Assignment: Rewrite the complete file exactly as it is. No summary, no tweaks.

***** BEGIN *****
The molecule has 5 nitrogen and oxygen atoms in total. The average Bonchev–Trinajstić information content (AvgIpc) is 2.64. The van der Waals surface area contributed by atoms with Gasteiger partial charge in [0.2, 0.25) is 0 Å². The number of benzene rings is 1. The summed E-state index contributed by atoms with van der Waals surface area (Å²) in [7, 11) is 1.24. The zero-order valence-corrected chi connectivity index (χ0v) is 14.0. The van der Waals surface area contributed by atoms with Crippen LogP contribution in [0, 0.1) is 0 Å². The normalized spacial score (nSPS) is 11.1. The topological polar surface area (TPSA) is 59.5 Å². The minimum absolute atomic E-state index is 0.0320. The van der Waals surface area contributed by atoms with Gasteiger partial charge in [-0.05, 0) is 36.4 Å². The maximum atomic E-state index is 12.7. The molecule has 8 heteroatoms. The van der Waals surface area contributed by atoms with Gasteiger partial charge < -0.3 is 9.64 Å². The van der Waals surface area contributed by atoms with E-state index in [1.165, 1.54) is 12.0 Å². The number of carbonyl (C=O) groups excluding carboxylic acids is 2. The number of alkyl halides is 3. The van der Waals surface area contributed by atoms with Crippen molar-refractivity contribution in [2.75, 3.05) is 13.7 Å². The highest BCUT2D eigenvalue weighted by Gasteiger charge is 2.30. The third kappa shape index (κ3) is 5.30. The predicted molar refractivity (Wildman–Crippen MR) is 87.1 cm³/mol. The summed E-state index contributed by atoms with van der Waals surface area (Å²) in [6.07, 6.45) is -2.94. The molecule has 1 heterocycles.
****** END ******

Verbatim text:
The molecule has 5 nitrogen and oxygen atoms in total. The average Bonchev–Trinajstić information content (AvgIpc) is 2.64. The van der Waals surface area contributed by atoms with Gasteiger partial charge in [0.2, 0.25) is 0 Å². The number of benzene rings is 1. The summed E-state index contributed by atoms with van der Waals surface area (Å²) in [7, 11) is 1.24. The zero-order valence-corrected chi connectivity index (χ0v) is 14.0. The van der Waals surface area contributed by atoms with Crippen LogP contribution in [0, 0.1) is 0 Å². The normalized spacial score (nSPS) is 11.1. The topological polar surface area (TPSA) is 59.5 Å². The minimum absolute atomic E-state index is 0.0320. The van der Waals surface area contributed by atoms with Gasteiger partial charge in [-0.05, 0) is 36.4 Å². The maximum atomic E-state index is 12.7. The molecule has 8 heteroatoms. The van der Waals surface area contributed by atoms with Gasteiger partial charge < -0.3 is 9.64 Å². The van der Waals surface area contributed by atoms with E-state index in [1.165, 1.54) is 12.0 Å². The number of carbonyl (C=O) groups excluding carboxylic acids is 2. The number of alkyl halides is 3. The van der Waals surface area contributed by atoms with Crippen molar-refractivity contribution in [2.75, 3.05) is 13.7 Å². The highest BCUT2D eigenvalue weighted by Gasteiger charge is 2.30. The third kappa shape index (κ3) is 5.30. The predicted molar refractivity (Wildman–Crippen MR) is 87.1 cm³/mol. The summed E-state index contributed by atoms with van der Waals surface area (Å²) in [6.07, 6.45) is -2.94. The molecule has 1 heterocycles.